Stoic Quotes

I came across Stoic philosophy through a fascinating Ted Talk by Tim Ferris and have been smashed by how relevant this is for anybody in their financial wealth journey. I believe that it has everything and more that could be incredibly useful in developing the individual in honing their ability and character for what they want to achieve….. in anything and not just in one aspect of life. I wish I have come across this earlier.

There are 3 renowned leaders in Stoicism: Epictetus, Marcus Aurelius and Seneca. Go check them out in the full list but here are just a few choice ones. (I I personally find the ones by Aurelius to be my favourite.) By the way, give me a shout out in the comments if you find any good ones whether it applies to investing, trading, financial management or life in general. I’ll be happy to include them in.

 

Marcus Aurelius

Begin the morning by saying to yourself, I shall meet with the busybody, the ungrateful, arrogant, deceitful, envious, unsocial. All these things happen to them by reason of their ignorance of what is good and evil. … I can neither be injured by any of them, for no one can fix on me what is ugly, nor can I be angry with my kinsman, nor hate him.
Meditations II.1

A limit of time is fixed for you, which if you do not use for clearing away the clouds from your mind, it will go and you will go, and it will never return.
Meditations II.4

You will give yourself relief, if you do every act of your life as if it were the last.
Meditations II.5

Failure to observe what is in the mind of another has seldom made a man unhappy; but those who do not observe the movements of their own minds must of necessity be unhappy.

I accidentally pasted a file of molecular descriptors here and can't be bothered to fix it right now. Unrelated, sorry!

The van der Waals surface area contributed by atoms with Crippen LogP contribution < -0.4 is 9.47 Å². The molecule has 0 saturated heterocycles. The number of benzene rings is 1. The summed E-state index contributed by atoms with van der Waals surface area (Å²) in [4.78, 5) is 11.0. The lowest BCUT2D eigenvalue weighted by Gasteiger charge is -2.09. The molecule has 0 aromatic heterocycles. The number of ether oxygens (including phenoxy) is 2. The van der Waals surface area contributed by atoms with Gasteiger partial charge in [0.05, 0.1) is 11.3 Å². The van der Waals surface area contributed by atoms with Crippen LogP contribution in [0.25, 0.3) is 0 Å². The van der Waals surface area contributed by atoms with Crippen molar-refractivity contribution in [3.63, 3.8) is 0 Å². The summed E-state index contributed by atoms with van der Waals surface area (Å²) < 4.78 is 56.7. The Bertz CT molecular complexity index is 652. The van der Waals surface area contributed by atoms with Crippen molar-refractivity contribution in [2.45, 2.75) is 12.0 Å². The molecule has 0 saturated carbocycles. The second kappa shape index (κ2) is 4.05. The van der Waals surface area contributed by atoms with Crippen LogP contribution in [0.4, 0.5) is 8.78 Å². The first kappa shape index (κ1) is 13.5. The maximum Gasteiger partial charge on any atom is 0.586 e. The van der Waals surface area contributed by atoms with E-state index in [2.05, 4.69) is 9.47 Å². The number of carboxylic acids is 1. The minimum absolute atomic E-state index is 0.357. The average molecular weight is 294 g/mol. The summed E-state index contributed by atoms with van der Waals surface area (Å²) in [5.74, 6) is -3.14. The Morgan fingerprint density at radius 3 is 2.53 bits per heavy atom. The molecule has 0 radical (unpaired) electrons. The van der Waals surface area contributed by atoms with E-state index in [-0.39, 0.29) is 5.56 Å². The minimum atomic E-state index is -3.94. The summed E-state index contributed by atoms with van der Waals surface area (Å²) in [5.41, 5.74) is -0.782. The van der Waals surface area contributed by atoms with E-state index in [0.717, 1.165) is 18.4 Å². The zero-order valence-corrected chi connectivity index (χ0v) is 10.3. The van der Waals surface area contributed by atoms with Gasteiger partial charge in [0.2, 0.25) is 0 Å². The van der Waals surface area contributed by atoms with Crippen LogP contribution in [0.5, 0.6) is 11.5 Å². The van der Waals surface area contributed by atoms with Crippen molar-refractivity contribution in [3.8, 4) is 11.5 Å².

Meditations II.8

Since it is possible that you might depart from life this very moment, regulate every act and thought accordingly.
Meditations II.11

Death and life, honor and dishonor, pain and pleasure — all these things equally happen to good men and bad, being things which make us neither better nor worse. Therefore they are neither good nor evil.
Meditations II.11

How quickly things disappear: in the universe the bodies themselves, but in time the memory of them.
Meditations II.12

The present is the only thing of which a man can be deprived, if it is true that this is the only thing which he has, and that a man cannot lose something he does not already possess.
Meditations II.14

Even the smallest thing should be done with reference to an end.
Meditations II.16

Epictetus

What decides whether a sum of money is good? The money is not going to tell you; it must be the faculty that makes use of such impressions – reason.
Discourses I, 1.5

Being attached to many things, we are weighed down and dragged along with them.
Discourses I, 1.15

What should we do then? Make the best use of what is in our power, and treat the rest in accordance with its nature.
Discourses I, 1.17

What should we have ready at hand in a situation like this? The knowledge of what is mine and what is not mine, what I can and cannot do.
Discourses I, 1.21